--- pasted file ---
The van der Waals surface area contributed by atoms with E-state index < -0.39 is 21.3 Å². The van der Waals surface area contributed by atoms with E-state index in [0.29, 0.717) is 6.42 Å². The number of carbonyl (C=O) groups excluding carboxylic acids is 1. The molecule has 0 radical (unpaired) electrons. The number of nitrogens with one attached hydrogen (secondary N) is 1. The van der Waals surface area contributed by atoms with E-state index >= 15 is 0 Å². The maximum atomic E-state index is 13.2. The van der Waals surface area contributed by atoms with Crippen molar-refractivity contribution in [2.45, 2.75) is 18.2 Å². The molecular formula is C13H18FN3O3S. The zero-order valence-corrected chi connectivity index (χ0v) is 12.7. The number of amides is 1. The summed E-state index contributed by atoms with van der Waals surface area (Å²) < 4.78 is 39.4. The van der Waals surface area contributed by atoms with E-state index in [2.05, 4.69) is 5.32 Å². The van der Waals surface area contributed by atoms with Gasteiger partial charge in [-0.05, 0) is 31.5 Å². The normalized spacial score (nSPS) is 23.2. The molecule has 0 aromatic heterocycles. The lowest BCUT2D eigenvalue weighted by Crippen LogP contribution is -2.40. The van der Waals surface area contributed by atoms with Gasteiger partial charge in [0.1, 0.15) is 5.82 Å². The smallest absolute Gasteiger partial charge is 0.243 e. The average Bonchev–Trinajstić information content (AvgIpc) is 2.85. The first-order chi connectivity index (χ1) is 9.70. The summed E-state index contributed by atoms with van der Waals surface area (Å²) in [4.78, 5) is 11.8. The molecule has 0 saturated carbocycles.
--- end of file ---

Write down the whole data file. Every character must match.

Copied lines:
The van der Waals surface area contributed by atoms with E-state index < -0.39 is 21.3 Å². The van der Waals surface area contributed by atoms with E-state index in [0.29, 0.717) is 6.42 Å². The number of carbonyl (C=O) groups excluding carboxylic acids is 1. The molecule has 0 radical (unpaired) electrons. The number of nitrogens with one attached hydrogen (secondary N) is 1. The van der Waals surface area contributed by atoms with E-state index >= 15 is 0 Å². The maximum atomic E-state index is 13.2. The van der Waals surface area contributed by atoms with Crippen molar-refractivity contribution in [2.45, 2.75) is 18.2 Å². The molecular formula is C13H18FN3O3S. The zero-order valence-corrected chi connectivity index (χ0v) is 12.7. The number of amides is 1. The summed E-state index contributed by atoms with van der Waals surface area (Å²) < 4.78 is 39.4. The van der Waals surface area contributed by atoms with E-state index in [2.05, 4.69) is 5.32 Å². The van der Waals surface area contributed by atoms with Gasteiger partial charge in [-0.05, 0) is 31.5 Å². The normalized spacial score (nSPS) is 23.2. The molecule has 0 aromatic heterocycles. The lowest BCUT2D eigenvalue weighted by Crippen LogP contribution is -2.40. The van der Waals surface area contributed by atoms with Gasteiger partial charge in [0.1, 0.15) is 5.82 Å². The smallest absolute Gasteiger partial charge is 0.243 e. The average Bonchev–Trinajstić information content (AvgIpc) is 2.85. The first-order chi connectivity index (χ1) is 9.70. The summed E-state index contributed by atoms with van der Waals surface area (Å²) in [4.78, 5) is 11.8. The molecule has 0 saturated carbocycles.